“A plan,” intones Tony Robinson. A plan to reclaim to Toad Hall. As Kenneth Grahame, the narrator who steers the action in Will Tuckett’s The Wind in the Willows, Robinson plays it straight. He is avuncular, confiding, authoritative – though the production is discreetly amplified. The rapid patter of Andrew Motion’s narration poses no terrors for Robinson and he gets to sing too, a pleasing light baritone.
“Is it a ballet?” my neighbour asked her companion. “Well, dance,” was the reply. In truth, there is no label that encompasses Tuckett’s version. Yes there is some dance – which tends to hold up the storytelling – but the influence of Morris men is as strong as ballet, there is burlesque, some slapstick humour, singing, puppetry and physical theatre. Above all there is Martin Ward’s music inspired by George Butterworth, nostalgic and evocative of gentler times. The overriding tone of the show is mellowness.
For whom the faux naïf tone is designed I am uncertain. There’s nostalgia aplenty for adults who knew the story in their own childhood (I didn’t – my guest commented the realisation of the characters here is nothing like her imagination of them) – and there is a magic in storytelling conjured from the simplest of theatrical means that entranced children experiencing the story for the first time. But the reaction of a mixed audience – adults and youngsters alike – was fairly muted.
We are in Kenneth Grahame’s attic. The story is told with the simplest of props – an ever-versatile wardrobe, a kitchen chair. The river is unfolded from a drawer as a length of blue and white striped fabric. Crocheted ducks top knitted balaclavas, butterflies are imagined from gloved hands. We first discover the timid Mole twitching free of a rolled up rug – the gentle and touching Clemmie Sveaas, a beautifully subtle performance.
The first half is slow to catch light, surprising for a show that has been honed over previous revivals at the Linbury studio at the Royal Opera House. Pacing is slack; the disparate elements – narrative, dance, action, song – do not cohere. The ever-scampering steps for Ratty and Toad, crowded on a small stage, do not convey character or narrative. Badger is defined only by his silken black coat. By the time we reach his sett and plans are afoot to tunnel to Toad Hall, dramatic propulsion has sagged. But Tuckett sends us into the interval happy with carol singing and some magical stagecraft (no, I’m not telling you what – go see!).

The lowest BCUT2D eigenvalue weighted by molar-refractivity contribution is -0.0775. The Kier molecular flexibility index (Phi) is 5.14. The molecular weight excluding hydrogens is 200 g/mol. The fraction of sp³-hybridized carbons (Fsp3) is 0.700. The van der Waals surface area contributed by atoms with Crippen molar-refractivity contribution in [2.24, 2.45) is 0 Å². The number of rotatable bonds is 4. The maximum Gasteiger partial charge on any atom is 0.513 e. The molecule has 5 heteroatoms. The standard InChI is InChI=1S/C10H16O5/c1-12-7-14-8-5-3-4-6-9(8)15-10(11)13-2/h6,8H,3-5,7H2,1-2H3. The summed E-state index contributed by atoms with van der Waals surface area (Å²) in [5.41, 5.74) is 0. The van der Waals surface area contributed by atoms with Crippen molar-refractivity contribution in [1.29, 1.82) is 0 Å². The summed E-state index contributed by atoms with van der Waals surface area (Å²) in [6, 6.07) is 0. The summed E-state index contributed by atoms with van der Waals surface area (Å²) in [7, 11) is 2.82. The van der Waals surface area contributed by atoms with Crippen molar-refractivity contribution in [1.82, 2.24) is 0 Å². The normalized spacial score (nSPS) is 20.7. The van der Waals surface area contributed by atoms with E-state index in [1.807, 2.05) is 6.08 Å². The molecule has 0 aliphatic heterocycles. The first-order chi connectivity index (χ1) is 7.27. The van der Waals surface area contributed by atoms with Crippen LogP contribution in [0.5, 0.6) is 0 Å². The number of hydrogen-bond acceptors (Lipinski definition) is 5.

There is altogether more energy and flair at work in the second half, full of vigour and wit. In a train chase words, music and movement feed off each other to create genuine excitement. The creatures from the Wild Wood who colonise Toad Hall are characterised by knitted glove puppets (creepy) and West Side Story-style sharks and jets – creepy and funny. A giant ribbed chair is upended, its slats become the bars of Toad’s prison cell – a beautifully economic and graphic idea.
The show’s highlight is the Gaoler’s Daughter – a deadpan Ewan Wardrop in drag – a witty combination of Widow Simone from La Fille mal gardée and a tassel-twirling burlesque artiste. Matching him is Will Kemp as Ratty, full of melodramatic energy. Every raised eyebrow, shrug and grimace played to the gallery in a deliciously witty way.
I wish I could be enthusiastic about Cris Penfold as Toad but his manic energy feels forced and artificial. He does not pull our heart strings while in gaol as Toad should. But Toad came impressively home in a mock finale, a glorious chorale. As order is restored and the natural world falls asleep, Robinson sends us to our homes, mellow, in a perfectly caught diminuendo.
The Wind in the Willows is the Royal Opera House’s first transfer to the West End. I hope other shows will follow. It is a model that has subsidised the RSC’s operations for many years. Put Alice’s Adventures in Wonderland cast with commercial dancers into the Palladium and I wager that audiences who enjoy big musicals would discover something to tempt them gently towards dance.